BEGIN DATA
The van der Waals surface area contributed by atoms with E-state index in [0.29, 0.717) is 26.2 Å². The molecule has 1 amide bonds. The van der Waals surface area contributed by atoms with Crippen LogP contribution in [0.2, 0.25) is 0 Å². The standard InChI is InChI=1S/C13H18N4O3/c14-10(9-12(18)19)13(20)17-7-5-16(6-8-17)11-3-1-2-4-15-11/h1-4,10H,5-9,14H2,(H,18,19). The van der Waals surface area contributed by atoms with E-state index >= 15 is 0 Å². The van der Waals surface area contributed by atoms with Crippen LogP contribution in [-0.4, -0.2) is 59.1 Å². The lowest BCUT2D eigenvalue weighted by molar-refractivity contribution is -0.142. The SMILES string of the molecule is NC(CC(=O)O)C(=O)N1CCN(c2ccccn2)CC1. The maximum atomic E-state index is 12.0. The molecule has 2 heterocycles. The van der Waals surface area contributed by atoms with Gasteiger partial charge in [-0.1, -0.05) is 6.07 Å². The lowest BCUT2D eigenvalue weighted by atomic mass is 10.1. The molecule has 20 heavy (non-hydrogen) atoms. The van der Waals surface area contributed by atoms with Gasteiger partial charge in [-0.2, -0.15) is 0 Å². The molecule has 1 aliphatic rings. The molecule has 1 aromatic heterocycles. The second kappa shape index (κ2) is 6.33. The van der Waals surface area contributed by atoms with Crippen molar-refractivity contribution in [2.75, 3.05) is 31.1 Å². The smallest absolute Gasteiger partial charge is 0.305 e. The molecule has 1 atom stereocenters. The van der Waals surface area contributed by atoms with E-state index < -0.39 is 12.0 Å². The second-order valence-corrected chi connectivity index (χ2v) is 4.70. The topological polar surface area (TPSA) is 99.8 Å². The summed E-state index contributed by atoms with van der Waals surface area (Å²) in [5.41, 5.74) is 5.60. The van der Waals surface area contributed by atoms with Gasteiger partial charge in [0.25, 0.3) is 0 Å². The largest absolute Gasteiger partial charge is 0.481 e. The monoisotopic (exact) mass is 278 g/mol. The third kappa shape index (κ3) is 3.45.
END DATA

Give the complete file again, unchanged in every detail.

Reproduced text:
The van der Waals surface area contributed by atoms with E-state index in [0.29, 0.717) is 26.2 Å². The molecule has 1 amide bonds. The van der Waals surface area contributed by atoms with Crippen LogP contribution in [0.2, 0.25) is 0 Å². The standard InChI is InChI=1S/C13H18N4O3/c14-10(9-12(18)19)13(20)17-7-5-16(6-8-17)11-3-1-2-4-15-11/h1-4,10H,5-9,14H2,(H,18,19). The van der Waals surface area contributed by atoms with E-state index >= 15 is 0 Å². The van der Waals surface area contributed by atoms with Crippen LogP contribution in [-0.4, -0.2) is 59.1 Å². The lowest BCUT2D eigenvalue weighted by molar-refractivity contribution is -0.142. The SMILES string of the molecule is NC(CC(=O)O)C(=O)N1CCN(c2ccccn2)CC1. The maximum atomic E-state index is 12.0. The molecule has 2 heterocycles. The van der Waals surface area contributed by atoms with Gasteiger partial charge in [-0.1, -0.05) is 6.07 Å². The lowest BCUT2D eigenvalue weighted by atomic mass is 10.1. The molecule has 20 heavy (non-hydrogen) atoms. The van der Waals surface area contributed by atoms with Gasteiger partial charge in [-0.2, -0.15) is 0 Å². The molecule has 1 aliphatic rings. The molecule has 1 aromatic heterocycles. The second kappa shape index (κ2) is 6.33. The van der Waals surface area contributed by atoms with Crippen molar-refractivity contribution in [2.75, 3.05) is 31.1 Å². The smallest absolute Gasteiger partial charge is 0.305 e. The molecule has 1 atom stereocenters. The van der Waals surface area contributed by atoms with E-state index < -0.39 is 12.0 Å². The second-order valence-corrected chi connectivity index (χ2v) is 4.70. The topological polar surface area (TPSA) is 99.8 Å². The summed E-state index contributed by atoms with van der Waals surface area (Å²) in [5.41, 5.74) is 5.60. The van der Waals surface area contributed by atoms with Gasteiger partial charge in [0.25, 0.3) is 0 Å². The largest absolute Gasteiger partial charge is 0.481 e. The monoisotopic (exact) mass is 278 g/mol. The third kappa shape index (κ3) is 3.45.